JOINT FAVORABLE REPORT
AN ACT CONCERNING THE CERTIFICATION OF SHORTHAND REPORTERS AND CONCERNING A STUDY OF VIDEO COURT APPEARANCES BY DEFENDANTS.
Joint Favorable Substitute
Disclaimer: The following JOINT FAVORABLE Report is prepared for the benefit of the members of the General Assembly, solely for purposes of information, summarization and explanation and does not represent the intent of the General Assembly or either chamber thereof for any purpose.
SPONSORS OF BILL:
REASON FOR BILL:
Provide for video court appearances of a defendant in the custody of the department of correction, except in the case of arraignment, certain pretrial motions, jury impanelment, trial, judgment and sentencing.
The substitute strikes all language from the original bill and adds certification of shorthand reporters by the Dept. of Consumer Protection.
RESPONSE FROM ADMINISTRATION/AGENCY:
Judicial Branch, External Affairs Division – State of Connecticut: The Judicial Branch opposed the bill's proposal concerning video court appearances because section 1 states “shall”, and not “may”, taking discretion away from the court. Section 1 also does not indicate “who would file the motion, what would occur if a party objects, and if the motion could also be filed by a victim.”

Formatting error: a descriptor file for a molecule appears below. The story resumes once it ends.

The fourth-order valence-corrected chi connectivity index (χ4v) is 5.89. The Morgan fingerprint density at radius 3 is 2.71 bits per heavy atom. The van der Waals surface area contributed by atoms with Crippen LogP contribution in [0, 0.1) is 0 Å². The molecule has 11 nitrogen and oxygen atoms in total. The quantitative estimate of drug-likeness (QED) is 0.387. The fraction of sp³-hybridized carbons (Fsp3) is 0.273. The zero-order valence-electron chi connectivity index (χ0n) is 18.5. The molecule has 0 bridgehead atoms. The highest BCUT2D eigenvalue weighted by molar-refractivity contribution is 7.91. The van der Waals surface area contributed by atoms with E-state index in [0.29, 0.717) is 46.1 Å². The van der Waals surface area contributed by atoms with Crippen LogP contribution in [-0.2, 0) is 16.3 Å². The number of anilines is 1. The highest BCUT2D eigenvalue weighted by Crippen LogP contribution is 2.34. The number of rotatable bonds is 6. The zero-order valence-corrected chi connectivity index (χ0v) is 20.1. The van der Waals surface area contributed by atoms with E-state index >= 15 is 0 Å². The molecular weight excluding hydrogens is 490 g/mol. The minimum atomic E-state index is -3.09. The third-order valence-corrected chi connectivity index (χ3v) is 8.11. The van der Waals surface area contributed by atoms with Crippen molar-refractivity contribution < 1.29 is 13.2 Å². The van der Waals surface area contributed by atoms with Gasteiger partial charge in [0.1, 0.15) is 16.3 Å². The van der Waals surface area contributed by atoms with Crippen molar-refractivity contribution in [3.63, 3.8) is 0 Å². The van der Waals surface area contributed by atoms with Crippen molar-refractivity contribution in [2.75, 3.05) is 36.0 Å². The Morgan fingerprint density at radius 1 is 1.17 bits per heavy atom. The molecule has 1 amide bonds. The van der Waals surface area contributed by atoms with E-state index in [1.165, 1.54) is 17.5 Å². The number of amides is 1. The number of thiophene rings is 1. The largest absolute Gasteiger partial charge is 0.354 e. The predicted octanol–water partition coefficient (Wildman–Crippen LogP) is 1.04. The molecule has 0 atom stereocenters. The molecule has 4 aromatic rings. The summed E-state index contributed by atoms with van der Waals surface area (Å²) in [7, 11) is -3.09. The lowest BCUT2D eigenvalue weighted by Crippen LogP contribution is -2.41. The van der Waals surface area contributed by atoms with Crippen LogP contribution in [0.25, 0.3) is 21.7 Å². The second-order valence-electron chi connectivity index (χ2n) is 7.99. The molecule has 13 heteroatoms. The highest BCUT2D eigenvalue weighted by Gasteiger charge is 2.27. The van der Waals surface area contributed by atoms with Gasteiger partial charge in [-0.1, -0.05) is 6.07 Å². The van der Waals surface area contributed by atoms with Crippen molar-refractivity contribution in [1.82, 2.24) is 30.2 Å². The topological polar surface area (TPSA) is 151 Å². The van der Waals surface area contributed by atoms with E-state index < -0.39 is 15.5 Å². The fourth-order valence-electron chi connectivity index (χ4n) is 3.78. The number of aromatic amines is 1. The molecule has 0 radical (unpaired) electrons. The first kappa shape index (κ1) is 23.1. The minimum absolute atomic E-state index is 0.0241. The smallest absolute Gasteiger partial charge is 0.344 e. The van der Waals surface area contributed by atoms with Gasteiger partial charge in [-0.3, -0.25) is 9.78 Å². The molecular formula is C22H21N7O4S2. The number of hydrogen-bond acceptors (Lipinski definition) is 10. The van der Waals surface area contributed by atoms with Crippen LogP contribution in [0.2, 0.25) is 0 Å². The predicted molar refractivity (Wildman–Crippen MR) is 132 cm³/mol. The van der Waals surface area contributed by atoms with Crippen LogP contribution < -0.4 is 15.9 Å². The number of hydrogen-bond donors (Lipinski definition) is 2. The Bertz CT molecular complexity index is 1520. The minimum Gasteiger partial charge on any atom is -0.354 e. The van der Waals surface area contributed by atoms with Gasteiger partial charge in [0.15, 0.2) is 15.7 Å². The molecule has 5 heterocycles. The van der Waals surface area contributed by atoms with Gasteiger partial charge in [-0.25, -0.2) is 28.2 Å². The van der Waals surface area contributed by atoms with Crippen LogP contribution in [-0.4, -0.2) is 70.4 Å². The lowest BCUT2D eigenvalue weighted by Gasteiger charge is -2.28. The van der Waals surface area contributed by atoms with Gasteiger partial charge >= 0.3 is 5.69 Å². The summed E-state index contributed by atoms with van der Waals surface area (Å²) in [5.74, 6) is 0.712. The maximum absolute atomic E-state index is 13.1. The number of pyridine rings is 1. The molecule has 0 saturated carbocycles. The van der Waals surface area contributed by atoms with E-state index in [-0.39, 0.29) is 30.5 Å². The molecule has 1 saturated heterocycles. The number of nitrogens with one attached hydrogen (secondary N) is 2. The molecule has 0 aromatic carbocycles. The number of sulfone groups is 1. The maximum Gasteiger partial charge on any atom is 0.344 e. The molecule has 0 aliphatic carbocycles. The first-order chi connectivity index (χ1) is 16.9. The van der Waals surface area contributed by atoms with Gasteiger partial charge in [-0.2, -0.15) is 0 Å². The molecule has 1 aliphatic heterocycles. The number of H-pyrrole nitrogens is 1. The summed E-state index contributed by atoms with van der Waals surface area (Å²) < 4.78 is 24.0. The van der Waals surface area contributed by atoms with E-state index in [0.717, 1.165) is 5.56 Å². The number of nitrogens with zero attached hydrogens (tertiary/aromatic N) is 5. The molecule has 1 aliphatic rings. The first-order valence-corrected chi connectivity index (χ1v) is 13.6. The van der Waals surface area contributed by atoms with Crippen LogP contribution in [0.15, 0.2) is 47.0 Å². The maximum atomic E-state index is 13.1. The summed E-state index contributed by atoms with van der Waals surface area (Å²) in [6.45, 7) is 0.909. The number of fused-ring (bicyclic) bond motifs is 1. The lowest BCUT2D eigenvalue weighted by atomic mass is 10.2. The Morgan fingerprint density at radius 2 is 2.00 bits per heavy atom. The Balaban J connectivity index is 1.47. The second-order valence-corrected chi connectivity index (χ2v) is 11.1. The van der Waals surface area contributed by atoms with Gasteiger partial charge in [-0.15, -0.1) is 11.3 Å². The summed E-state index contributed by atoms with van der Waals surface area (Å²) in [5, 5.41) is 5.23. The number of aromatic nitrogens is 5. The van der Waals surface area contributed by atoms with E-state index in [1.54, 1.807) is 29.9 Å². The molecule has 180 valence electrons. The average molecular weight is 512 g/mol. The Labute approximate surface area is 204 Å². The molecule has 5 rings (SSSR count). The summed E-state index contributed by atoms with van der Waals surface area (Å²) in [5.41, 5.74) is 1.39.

The Judicial Branch also testified that not all courts have the ability to teleconference and expressed concerns with the costs involved.
The Judicial Branch asked that the references to “Court Support Services Division (CSSD)” be replaced with “Judicial Branch”, as CSSD has little in involvement in many of the cases that this legislation would affect.
NATURE AND SOURCE OF SUPPORT:
NATURE AND SOURCE OF OPPOSITION:
Ioannis A. Kaloidis, President-Connecticut Criminal Defense Lawyers Association: This group opposed the portion of the bill dealing with video court appearances primarily because interactions and communications between client and attorney during court proceedings are critical for appropriate and vigorous representation. They stated that “there was simply no substitute” for in person contact in developing trust.
Concern was expressed that, while this may be deemed a cost saving measure, it would disproportionally impact low income defendants who would be less able to post bail and severely limit the defendant's ability to see or be seen by family and friends. They state that this sort of process is dehumanizing and doesn't benefit any of the parties.
The language stating “shall”, instead of “may”, removes the discretion of the defense counsel to exercise judgement on the importance of the defendant's presence at the proceedings.
Reported by: Liz Gillette